Compare Credit Union Savings Accounts + Interest Rates | Finder Canada (2024)

Are credit unions better than banks for building up your savings? With higher interest rates and a members-only structure that gives each customer more power over their money, there are plenty of reasons why you might want to use a credit union savings account to help build your wealth or to simply set aside funds for a rainy day.

There are a lot of credit unions in Canada to chose from, which altogether hold billions of dollars in assets. You might’ve heard of some of the biggest players in the game: Vancity, Coast Capital Savings, Servus, Meridian and Assiniboine, among many others.

What is a credit union?

Sometimes referred to as “cooperative banks” or “people’s banks,” credit unions were initially created to take away high fees and barriers to banking. Today, however, credit unions are made to suit anyone’s financial needs and over five million Canadians prefer these institutions over big banks.

There is no credit check required to join a credit union, but usually, you must purchase a small number of “shares” in the union to become a member. The number often falls between one and five, with each share priced between $5 and $25. Keep in mind that low-income account holders may request accommodation — to waive the cost of a membership share purchase — if they can’t meet the minimum purchase requirement.

Some credit unions are made only for certain groups of people (such as agricultural workers or teachers) or for people living in specific regions. You should know that balances held in credit union accounts are not insured by the Canada Deposit Insurance Corporation (CDIC), but they’re similarly insured by provincial institutions or non-governmental entities.

As a matter of fact…

The first credit union was created in 1852 in Germany, and by 1901, the first credit union in North America had opened its doors in Quebec. This union — known as Caisse Populaire de Lévis — was created by Alphonse Desjardins who co-founded the Desjardins Group, the largest federation of credit unions in the world.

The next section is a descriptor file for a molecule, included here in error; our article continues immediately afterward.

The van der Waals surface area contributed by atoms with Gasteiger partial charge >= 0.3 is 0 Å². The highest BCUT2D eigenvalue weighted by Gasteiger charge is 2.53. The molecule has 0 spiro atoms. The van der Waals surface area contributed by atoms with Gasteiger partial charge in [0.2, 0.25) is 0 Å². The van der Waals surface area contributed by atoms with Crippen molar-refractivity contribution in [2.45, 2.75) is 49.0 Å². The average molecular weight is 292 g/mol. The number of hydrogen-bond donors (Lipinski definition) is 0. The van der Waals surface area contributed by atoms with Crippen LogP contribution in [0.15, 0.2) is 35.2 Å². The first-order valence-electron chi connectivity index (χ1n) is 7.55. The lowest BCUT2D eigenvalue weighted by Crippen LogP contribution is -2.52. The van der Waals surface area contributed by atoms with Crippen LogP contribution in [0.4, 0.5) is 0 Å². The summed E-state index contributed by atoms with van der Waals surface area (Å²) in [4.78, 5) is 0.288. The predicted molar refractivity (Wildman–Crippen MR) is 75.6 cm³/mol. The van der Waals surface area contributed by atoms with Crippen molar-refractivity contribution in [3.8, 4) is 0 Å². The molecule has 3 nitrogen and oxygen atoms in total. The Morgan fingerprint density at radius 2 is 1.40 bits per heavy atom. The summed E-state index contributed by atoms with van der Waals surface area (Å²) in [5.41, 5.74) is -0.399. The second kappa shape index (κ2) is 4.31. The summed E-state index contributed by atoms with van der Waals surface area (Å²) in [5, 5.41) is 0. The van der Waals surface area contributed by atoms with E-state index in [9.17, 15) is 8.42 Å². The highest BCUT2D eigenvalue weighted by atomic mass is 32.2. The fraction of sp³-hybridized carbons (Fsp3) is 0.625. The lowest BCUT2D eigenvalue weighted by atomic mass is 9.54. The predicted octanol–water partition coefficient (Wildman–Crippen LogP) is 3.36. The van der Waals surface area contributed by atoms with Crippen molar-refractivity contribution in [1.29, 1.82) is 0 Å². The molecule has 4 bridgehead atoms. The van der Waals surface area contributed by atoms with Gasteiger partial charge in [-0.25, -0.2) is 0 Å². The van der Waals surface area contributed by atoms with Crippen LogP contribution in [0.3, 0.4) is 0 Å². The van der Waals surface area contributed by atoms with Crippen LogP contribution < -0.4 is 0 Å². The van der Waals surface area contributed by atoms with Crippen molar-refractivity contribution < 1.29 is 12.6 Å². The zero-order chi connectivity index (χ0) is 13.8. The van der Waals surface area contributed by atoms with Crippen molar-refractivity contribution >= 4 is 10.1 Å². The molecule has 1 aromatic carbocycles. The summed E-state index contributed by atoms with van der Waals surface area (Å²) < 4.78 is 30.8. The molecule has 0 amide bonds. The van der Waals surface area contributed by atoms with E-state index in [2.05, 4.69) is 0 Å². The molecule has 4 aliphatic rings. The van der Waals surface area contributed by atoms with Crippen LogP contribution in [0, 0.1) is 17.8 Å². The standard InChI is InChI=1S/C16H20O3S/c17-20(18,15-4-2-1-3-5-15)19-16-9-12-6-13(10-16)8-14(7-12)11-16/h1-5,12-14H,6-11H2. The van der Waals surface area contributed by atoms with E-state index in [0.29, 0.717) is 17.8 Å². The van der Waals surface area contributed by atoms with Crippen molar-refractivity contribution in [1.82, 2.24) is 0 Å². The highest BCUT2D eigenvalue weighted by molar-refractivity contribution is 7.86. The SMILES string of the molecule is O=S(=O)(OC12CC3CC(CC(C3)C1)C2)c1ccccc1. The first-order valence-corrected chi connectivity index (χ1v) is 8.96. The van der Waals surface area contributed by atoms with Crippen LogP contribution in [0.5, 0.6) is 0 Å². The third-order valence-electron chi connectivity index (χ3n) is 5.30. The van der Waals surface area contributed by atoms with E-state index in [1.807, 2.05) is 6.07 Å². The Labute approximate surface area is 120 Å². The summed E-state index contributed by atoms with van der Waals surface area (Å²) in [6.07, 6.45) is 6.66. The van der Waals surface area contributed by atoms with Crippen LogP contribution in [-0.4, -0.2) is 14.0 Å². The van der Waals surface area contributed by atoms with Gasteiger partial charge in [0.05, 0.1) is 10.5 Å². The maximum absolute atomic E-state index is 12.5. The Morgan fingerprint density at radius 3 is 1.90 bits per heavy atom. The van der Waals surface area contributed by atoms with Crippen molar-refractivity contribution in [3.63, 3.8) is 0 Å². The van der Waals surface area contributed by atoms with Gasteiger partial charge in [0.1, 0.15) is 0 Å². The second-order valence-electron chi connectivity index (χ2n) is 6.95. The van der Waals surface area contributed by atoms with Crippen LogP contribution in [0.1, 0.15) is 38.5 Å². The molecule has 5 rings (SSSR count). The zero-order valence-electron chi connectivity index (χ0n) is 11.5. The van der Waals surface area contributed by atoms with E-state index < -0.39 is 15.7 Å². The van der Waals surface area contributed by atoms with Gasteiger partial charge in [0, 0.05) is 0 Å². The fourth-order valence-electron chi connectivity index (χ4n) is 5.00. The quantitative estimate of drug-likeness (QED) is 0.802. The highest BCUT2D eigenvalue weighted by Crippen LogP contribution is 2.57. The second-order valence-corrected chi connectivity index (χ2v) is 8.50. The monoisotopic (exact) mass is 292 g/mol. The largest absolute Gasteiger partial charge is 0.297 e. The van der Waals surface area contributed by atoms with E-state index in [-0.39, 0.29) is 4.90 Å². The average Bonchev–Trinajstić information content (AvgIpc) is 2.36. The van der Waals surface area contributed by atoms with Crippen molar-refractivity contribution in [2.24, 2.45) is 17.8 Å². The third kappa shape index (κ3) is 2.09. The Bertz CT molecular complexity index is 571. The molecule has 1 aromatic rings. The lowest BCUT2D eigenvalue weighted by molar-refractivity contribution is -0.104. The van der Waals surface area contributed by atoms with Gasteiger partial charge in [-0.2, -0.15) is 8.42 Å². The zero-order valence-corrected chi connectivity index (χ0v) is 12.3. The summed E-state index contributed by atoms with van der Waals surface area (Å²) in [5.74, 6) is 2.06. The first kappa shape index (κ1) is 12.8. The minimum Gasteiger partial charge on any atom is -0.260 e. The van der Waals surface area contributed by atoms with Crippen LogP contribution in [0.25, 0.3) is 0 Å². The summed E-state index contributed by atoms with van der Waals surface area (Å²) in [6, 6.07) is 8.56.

How are credit unions different from banks?

Credit unions offer a full range of banking products and services for both individuals and businesses. In this way, there is a great deal of similarity between credit unions and banks. One big difference, however, is that many credit unions will have membership requirements — either a geographical or professional requirement, or a prerequisite member-share purchase in order to get access to the credit union’s services and products. Still, you can generally expect to find everything that regular banks offer such as:

  • Chequing accounts
  • Savings accounts
  • Debit and credit cards
  • Investment accounts
  • Retirement accounts
  • Student loans and student accounts
  • Auto loans
  • Mortgages
  • Lines of credit
  • Both secured (with collateral) and unsecured (no collateral) loans
  • Refinancing
  • Rewards programs

Though credit unions may have a more limited list on the types of banking accounts offered, common saving solutions offered by almost all credit unions include Tax-Free Savings Accounts (TFSAs), Registered Retirements Savings Accounts (RRSPs), Guaranteed Investment Certificates (GICs), and savings accounts with competitive interest rates.

What are the benefits of joining a credit union?

  • Multiple options. Most credit unions offer multiple savings account options to suit the varying needs of its customers. Options can include regular savings account, high interest savings accounts, TFSAs, RRSPs and GICs.
  • Lower fees. Since credit unions are nonprofit institutions that reinvest profits back into the business rather then distributing them to stakeholders, fees for services and accounts are often lower than banks.
  • Competitive rates. Many credit unions offer interest rates that are comparable — if not beyond — rates offered by traditional banking institutions.
  • Personalized experience. Credit unions are smaller and sometimes more localized then big banks, allowing them to offer a more personal approach to banking.

Credit union savings accounts

Savings accountInterest rateMinimum balance
Account highlights

Compare Credit Union Savings Accounts + Interest Rates | Finder Canada (1)Steinbach Credit Union Regular Savings Account

3.8% on balances less than $100,0003.85% on balances between $100,000 – $249,9994% on balances over $250,000$0
  • All deposits are free, and withdrawals are $1.00 each (first monthly withdrawal is free).
  • Mobile app available for Android and iOS.

Compare Credit Union Savings Accounts + Interest Rates | Finder Canada (2)Parama Daily Interest Premium Savings

  • Offers unlimited deposits and withdrawals.
  • Mobile app available for Android and iOS.

Compare Credit Union Savings Accounts + Interest Rates | Finder Canada (3)

Meridian Credit Union High Interest Savings Account

  • Offers unlimited, free transactions, including deposits and withdrawals.
  • Mobile app available for Android and iOS.